The Adyar river forms a tidal creek just before it enters the Bay of Bengal. The creek and the estuary formed a great ecosystem for flora and fauna to flourish – until the city’s sewage and industrial effluence heavily contaminated it. Initiated by CAG and ordered by the High court, Ecological restoration projects undertaken by the Tamilnadu government about a decade ago led to the creation of the 58 acre Adyar Eco Park and the 300 acre Adyar estuary.
The park management currently only allow guided tours and we got around visiting the park today. For a ridiculously low entry ticket – 20 INR, you get to be amidst dense greenery. The tour is a guide-led walk around the man-made rainwater lake bordered by dense foliage and interspersed with rock art-work of insects, birds and reptiles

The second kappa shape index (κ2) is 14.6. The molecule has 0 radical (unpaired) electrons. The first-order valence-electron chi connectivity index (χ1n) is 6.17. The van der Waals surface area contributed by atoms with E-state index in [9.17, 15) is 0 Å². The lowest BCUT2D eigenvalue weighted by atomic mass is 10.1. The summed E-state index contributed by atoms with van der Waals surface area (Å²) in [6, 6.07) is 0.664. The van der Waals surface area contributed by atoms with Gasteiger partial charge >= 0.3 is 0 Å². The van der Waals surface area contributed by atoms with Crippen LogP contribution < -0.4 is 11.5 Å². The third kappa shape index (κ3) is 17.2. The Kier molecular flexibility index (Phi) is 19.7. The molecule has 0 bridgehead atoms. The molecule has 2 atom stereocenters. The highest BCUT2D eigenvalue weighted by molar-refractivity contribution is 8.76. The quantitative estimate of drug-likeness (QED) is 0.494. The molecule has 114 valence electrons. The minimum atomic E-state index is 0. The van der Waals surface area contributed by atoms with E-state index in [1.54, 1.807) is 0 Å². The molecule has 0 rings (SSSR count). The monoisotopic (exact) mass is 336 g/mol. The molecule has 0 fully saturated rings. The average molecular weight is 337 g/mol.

A really old Amman temple is left untouched. Fishermen and folks from the adjacent dwellings apparently visit it every Friday.
A narrow walkway segments the rain-water section of the park from the salt-water estuary. Mangroves lined along the creek and on the mini-islands provide just the right ecosystem and protection for the fishes, birds, turtles and reptiles.
A fabulous get-away right in the city and I really wish they allowed us to explore it by ourselves! Would make for a terrific run in the woods – Something so hard to find in Chennai.